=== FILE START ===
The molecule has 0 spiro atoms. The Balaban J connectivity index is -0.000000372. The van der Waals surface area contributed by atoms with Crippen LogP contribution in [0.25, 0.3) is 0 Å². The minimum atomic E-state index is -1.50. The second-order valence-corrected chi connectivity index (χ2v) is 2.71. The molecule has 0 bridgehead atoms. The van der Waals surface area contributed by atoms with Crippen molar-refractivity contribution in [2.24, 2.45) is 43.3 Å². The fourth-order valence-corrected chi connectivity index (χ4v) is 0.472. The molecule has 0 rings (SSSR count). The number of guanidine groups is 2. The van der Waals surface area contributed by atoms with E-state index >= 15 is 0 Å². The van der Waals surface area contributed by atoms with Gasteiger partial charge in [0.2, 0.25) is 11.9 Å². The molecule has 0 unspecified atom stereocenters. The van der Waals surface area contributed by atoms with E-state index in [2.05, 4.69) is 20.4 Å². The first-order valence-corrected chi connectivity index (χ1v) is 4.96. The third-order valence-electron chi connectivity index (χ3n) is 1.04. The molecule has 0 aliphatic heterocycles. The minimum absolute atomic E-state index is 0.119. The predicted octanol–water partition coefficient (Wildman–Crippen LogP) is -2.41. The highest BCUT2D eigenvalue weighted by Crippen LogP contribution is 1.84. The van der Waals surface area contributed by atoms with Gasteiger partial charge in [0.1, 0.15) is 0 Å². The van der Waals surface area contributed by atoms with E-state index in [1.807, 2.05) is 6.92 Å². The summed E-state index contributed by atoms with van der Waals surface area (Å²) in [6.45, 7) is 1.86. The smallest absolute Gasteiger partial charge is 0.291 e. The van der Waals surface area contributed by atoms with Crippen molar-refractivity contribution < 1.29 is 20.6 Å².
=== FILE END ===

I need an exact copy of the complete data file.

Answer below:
The molecule has 0 spiro atoms. The Balaban J connectivity index is -0.000000372. The van der Waals surface area contributed by atoms with Crippen LogP contribution in [0.25, 0.3) is 0 Å². The minimum atomic E-state index is -1.50. The second-order valence-corrected chi connectivity index (χ2v) is 2.71. The molecule has 0 bridgehead atoms. The van der Waals surface area contributed by atoms with Crippen molar-refractivity contribution in [2.24, 2.45) is 43.3 Å². The fourth-order valence-corrected chi connectivity index (χ4v) is 0.472. The molecule has 0 rings (SSSR count). The number of guanidine groups is 2. The van der Waals surface area contributed by atoms with E-state index >= 15 is 0 Å². The van der Waals surface area contributed by atoms with Gasteiger partial charge in [0.2, 0.25) is 11.9 Å². The molecule has 0 unspecified atom stereocenters. The van der Waals surface area contributed by atoms with E-state index in [2.05, 4.69) is 20.4 Å². The first-order valence-corrected chi connectivity index (χ1v) is 4.96. The third-order valence-electron chi connectivity index (χ3n) is 1.04. The molecule has 0 aliphatic heterocycles. The minimum absolute atomic E-state index is 0.119. The predicted octanol–water partition coefficient (Wildman–Crippen LogP) is -2.41. The highest BCUT2D eigenvalue weighted by Crippen LogP contribution is 1.84. The van der Waals surface area contributed by atoms with Gasteiger partial charge in [0.1, 0.15) is 0 Å². The van der Waals surface area contributed by atoms with E-state index in [1.807, 2.05) is 6.92 Å². The summed E-state index contributed by atoms with van der Waals surface area (Å²) in [6.45, 7) is 1.86. The smallest absolute Gasteiger partial charge is 0.291 e. The van der Waals surface area contributed by atoms with Crippen molar-refractivity contribution < 1.29 is 20.6 Å².